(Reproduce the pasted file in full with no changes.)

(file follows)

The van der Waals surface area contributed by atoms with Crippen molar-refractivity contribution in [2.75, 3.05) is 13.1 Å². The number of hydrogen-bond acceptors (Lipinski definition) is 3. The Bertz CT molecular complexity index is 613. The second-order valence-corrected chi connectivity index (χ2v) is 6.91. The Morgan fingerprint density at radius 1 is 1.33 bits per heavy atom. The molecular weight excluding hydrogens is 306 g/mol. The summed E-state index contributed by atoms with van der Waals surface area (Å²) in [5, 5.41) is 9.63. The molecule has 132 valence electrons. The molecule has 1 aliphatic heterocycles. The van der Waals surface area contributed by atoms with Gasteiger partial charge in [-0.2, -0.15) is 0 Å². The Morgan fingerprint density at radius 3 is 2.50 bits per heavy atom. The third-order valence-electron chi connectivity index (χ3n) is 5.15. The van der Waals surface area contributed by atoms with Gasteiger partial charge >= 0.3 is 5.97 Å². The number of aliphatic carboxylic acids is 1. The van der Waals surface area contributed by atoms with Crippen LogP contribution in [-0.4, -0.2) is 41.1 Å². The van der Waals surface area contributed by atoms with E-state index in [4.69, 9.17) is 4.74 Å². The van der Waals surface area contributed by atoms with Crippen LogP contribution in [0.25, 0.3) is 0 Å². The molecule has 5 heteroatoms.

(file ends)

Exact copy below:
The van der Waals surface area contributed by atoms with Crippen molar-refractivity contribution in [2.75, 3.05) is 13.1 Å². The number of hydrogen-bond acceptors (Lipinski definition) is 3. The Bertz CT molecular complexity index is 613. The second-order valence-corrected chi connectivity index (χ2v) is 6.91. The Morgan fingerprint density at radius 1 is 1.33 bits per heavy atom. The molecular weight excluding hydrogens is 306 g/mol. The summed E-state index contributed by atoms with van der Waals surface area (Å²) in [5, 5.41) is 9.63. The molecule has 132 valence electrons. The molecule has 1 aliphatic heterocycles. The van der Waals surface area contributed by atoms with Gasteiger partial charge in [-0.2, -0.15) is 0 Å². The Morgan fingerprint density at radius 3 is 2.50 bits per heavy atom. The third-order valence-electron chi connectivity index (χ3n) is 5.15. The van der Waals surface area contributed by atoms with Gasteiger partial charge >= 0.3 is 5.97 Å². The number of aliphatic carboxylic acids is 1. The van der Waals surface area contributed by atoms with Crippen LogP contribution in [-0.4, -0.2) is 41.1 Å². The van der Waals surface area contributed by atoms with E-state index in [4.69, 9.17) is 4.74 Å². The van der Waals surface area contributed by atoms with Crippen LogP contribution in [0.25, 0.3) is 0 Å². The molecule has 5 heteroatoms.